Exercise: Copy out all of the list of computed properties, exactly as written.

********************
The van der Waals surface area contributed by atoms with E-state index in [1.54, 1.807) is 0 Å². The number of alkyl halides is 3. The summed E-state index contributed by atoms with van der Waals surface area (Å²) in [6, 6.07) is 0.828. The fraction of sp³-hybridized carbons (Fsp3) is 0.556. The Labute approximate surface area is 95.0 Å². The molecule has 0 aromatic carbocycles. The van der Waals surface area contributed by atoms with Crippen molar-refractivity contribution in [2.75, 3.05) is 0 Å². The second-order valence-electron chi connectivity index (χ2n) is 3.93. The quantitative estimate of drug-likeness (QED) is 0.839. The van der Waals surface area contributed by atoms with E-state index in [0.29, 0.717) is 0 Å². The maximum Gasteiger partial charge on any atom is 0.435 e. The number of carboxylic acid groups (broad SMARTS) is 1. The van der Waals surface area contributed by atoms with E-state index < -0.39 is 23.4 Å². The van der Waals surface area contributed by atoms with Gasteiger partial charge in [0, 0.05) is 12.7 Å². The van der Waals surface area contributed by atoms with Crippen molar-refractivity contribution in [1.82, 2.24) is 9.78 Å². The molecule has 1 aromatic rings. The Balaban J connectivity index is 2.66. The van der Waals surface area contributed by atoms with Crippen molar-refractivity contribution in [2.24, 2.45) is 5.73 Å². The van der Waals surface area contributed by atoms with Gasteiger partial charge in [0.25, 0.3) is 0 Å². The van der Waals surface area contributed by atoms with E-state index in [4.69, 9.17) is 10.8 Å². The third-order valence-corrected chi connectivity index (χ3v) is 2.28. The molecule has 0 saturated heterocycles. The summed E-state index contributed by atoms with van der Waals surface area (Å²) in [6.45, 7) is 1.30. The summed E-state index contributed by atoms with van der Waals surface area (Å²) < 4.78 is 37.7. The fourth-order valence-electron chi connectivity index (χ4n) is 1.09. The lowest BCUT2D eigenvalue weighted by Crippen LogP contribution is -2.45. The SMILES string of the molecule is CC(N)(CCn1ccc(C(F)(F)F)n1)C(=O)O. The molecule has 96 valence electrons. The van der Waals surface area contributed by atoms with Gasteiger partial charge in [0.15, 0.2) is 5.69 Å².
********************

The van der Waals surface area contributed by atoms with E-state index in [1.54, 1.807) is 0 Å². The number of alkyl halides is 3. The summed E-state index contributed by atoms with van der Waals surface area (Å²) in [6, 6.07) is 0.828. The fraction of sp³-hybridized carbons (Fsp3) is 0.556. The Labute approximate surface area is 95.0 Å². The molecule has 0 aromatic carbocycles. The van der Waals surface area contributed by atoms with Crippen molar-refractivity contribution in [2.75, 3.05) is 0 Å². The second-order valence-electron chi connectivity index (χ2n) is 3.93. The quantitative estimate of drug-likeness (QED) is 0.839. The van der Waals surface area contributed by atoms with E-state index in [0.29, 0.717) is 0 Å². The maximum Gasteiger partial charge on any atom is 0.435 e. The number of carboxylic acid groups (broad SMARTS) is 1. The van der Waals surface area contributed by atoms with E-state index < -0.39 is 23.4 Å². The van der Waals surface area contributed by atoms with Gasteiger partial charge in [0, 0.05) is 12.7 Å². The van der Waals surface area contributed by atoms with Crippen molar-refractivity contribution in [1.82, 2.24) is 9.78 Å². The molecule has 1 aromatic rings. The Balaban J connectivity index is 2.66. The van der Waals surface area contributed by atoms with Crippen molar-refractivity contribution in [2.24, 2.45) is 5.73 Å². The van der Waals surface area contributed by atoms with Gasteiger partial charge in [0.25, 0.3) is 0 Å². The van der Waals surface area contributed by atoms with E-state index in [4.69, 9.17) is 10.8 Å². The third-order valence-corrected chi connectivity index (χ3v) is 2.28. The molecule has 0 saturated heterocycles. The summed E-state index contributed by atoms with van der Waals surface area (Å²) in [6.45, 7) is 1.30. The summed E-state index contributed by atoms with van der Waals surface area (Å²) < 4.78 is 37.7. The fourth-order valence-electron chi connectivity index (χ4n) is 1.09. The lowest BCUT2D eigenvalue weighted by Crippen LogP contribution is -2.45. The SMILES string of the molecule is CC(N)(CCn1ccc(C(F)(F)F)n1)C(=O)O. The molecule has 96 valence electrons. The van der Waals surface area contributed by atoms with Gasteiger partial charge in [0.15, 0.2) is 5.69 Å².